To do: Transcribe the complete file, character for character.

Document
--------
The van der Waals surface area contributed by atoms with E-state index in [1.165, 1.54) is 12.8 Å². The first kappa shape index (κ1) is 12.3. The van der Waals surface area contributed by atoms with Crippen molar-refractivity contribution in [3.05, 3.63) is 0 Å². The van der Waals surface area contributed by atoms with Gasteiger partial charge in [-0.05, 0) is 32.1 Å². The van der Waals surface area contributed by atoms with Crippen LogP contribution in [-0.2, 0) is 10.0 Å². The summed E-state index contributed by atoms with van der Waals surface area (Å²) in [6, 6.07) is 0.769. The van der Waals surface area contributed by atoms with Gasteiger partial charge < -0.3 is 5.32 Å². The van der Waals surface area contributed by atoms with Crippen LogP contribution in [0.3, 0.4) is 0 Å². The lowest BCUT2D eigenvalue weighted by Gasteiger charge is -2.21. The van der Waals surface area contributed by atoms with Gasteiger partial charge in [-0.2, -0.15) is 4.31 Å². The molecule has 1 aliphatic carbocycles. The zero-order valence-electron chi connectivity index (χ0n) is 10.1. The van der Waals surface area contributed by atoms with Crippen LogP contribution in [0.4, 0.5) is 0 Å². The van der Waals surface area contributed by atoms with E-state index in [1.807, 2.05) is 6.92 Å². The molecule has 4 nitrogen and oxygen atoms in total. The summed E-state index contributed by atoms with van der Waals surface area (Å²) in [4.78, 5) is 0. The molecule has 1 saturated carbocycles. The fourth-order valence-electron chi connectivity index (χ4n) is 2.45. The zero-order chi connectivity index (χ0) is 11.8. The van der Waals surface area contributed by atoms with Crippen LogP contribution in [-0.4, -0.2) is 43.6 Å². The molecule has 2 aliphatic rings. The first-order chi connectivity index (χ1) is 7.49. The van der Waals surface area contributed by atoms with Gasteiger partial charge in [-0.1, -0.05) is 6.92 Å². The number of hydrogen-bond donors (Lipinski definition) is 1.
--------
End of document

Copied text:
The van der Waals surface area contributed by atoms with E-state index in [1.165, 1.54) is 12.8 Å². The first kappa shape index (κ1) is 12.3. The van der Waals surface area contributed by atoms with Crippen molar-refractivity contribution in [3.05, 3.63) is 0 Å². The van der Waals surface area contributed by atoms with Gasteiger partial charge in [-0.05, 0) is 32.1 Å². The van der Waals surface area contributed by atoms with Crippen LogP contribution in [-0.2, 0) is 10.0 Å². The summed E-state index contributed by atoms with van der Waals surface area (Å²) in [6, 6.07) is 0.769. The van der Waals surface area contributed by atoms with Gasteiger partial charge < -0.3 is 5.32 Å². The van der Waals surface area contributed by atoms with Crippen LogP contribution in [0.3, 0.4) is 0 Å². The lowest BCUT2D eigenvalue weighted by Gasteiger charge is -2.21. The van der Waals surface area contributed by atoms with Gasteiger partial charge in [-0.2, -0.15) is 4.31 Å². The molecule has 1 aliphatic carbocycles. The zero-order valence-electron chi connectivity index (χ0n) is 10.1. The van der Waals surface area contributed by atoms with Crippen LogP contribution in [0.4, 0.5) is 0 Å². The van der Waals surface area contributed by atoms with E-state index in [1.807, 2.05) is 6.92 Å². The molecule has 4 nitrogen and oxygen atoms in total. The summed E-state index contributed by atoms with van der Waals surface area (Å²) in [4.78, 5) is 0. The molecule has 1 saturated carbocycles. The fourth-order valence-electron chi connectivity index (χ4n) is 2.45. The zero-order chi connectivity index (χ0) is 11.8. The van der Waals surface area contributed by atoms with Crippen LogP contribution in [-0.4, -0.2) is 43.6 Å². The molecule has 2 aliphatic rings. The first-order chi connectivity index (χ1) is 7.49. The van der Waals surface area contributed by atoms with Gasteiger partial charge in [-0.1, -0.05) is 6.92 Å². The number of hydrogen-bond donors (Lipinski definition) is 1.